About one third of the world's population lives in countries suffering from moderate to high water stress - where water consumption is more than 10 per cent of renewable freshwater resources.
Access to water is perhaps one of the greatest challenges for Africa 's sustainable development.
Global warming, growing populations and changes in land use will continue to make the situation worse.
Africa's renewable water resources average 4050 km3/year, providing in the year 2000 an average of about 5000 m3 per capita/year, which is significantly less than the world average of 7000 m3 per capita/year
Overexploitation and pollution of water, and degradation of aquatic ecosystems directly affect human well-being.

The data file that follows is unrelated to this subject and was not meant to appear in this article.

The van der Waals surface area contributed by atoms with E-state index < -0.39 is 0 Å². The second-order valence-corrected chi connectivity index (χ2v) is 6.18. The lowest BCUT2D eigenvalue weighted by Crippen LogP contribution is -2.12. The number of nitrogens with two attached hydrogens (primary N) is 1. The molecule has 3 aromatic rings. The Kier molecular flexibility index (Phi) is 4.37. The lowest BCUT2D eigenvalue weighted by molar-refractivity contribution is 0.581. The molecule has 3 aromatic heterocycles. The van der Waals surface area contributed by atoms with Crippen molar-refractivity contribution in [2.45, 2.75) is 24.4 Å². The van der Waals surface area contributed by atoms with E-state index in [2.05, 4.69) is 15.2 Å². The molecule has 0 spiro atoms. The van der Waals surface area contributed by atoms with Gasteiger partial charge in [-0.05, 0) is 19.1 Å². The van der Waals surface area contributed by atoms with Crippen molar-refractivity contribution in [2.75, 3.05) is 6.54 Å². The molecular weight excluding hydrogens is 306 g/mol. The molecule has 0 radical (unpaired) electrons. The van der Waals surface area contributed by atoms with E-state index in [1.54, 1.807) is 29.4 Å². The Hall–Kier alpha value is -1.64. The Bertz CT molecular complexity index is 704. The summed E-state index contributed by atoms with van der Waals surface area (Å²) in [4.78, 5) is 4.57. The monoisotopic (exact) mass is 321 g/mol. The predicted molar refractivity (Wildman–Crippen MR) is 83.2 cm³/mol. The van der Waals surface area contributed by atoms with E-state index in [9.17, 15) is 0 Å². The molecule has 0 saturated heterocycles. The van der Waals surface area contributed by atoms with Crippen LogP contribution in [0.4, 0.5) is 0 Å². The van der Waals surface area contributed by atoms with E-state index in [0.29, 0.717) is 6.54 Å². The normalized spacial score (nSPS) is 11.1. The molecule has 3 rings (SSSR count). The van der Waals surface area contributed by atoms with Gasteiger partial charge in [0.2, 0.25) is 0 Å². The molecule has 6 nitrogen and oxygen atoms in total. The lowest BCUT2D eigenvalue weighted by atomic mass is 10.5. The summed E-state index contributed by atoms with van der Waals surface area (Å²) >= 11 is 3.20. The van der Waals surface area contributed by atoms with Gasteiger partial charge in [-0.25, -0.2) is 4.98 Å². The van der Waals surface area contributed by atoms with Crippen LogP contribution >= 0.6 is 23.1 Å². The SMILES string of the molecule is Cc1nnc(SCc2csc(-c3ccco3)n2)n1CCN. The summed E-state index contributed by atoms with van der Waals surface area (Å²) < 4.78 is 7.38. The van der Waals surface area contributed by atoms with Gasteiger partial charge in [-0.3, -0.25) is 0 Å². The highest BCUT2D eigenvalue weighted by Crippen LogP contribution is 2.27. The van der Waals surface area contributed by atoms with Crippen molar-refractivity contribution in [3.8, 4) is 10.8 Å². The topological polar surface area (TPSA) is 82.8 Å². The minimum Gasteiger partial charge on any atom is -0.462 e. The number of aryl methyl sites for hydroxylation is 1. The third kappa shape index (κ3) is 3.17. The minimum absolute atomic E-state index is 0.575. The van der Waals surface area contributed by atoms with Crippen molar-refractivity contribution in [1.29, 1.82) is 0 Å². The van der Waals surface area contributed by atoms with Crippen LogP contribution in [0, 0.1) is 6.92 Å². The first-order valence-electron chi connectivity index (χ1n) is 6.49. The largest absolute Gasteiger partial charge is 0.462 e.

An estimated 2.6 billion people are without improved sanitation facilities. And if the 1990-2002 trend holds, the world will miss the sanitation target of the Millennium Development Goals by half a billion people (WHO and UNICEF 2004).
When a resource is scarce, good management is all the more important.
Integrated water resources management is the practice of making decisions and taking actions while considering multiple viewpoints of how water should be managed. It is a systematic process for the sustainable development, allocation and monitoring of water resource use in the context of social, economic and environmental objectives.
Lake Chad almost gone.
Lake Chad has been shrinking and expanding at more or less regular intervals over the millennia, depending on changes in precipitation over North West Africa. This time, it does not seem to expand again due to extensive irrigation in the rain catchment areas. The rivers to Lake Chad are drying out.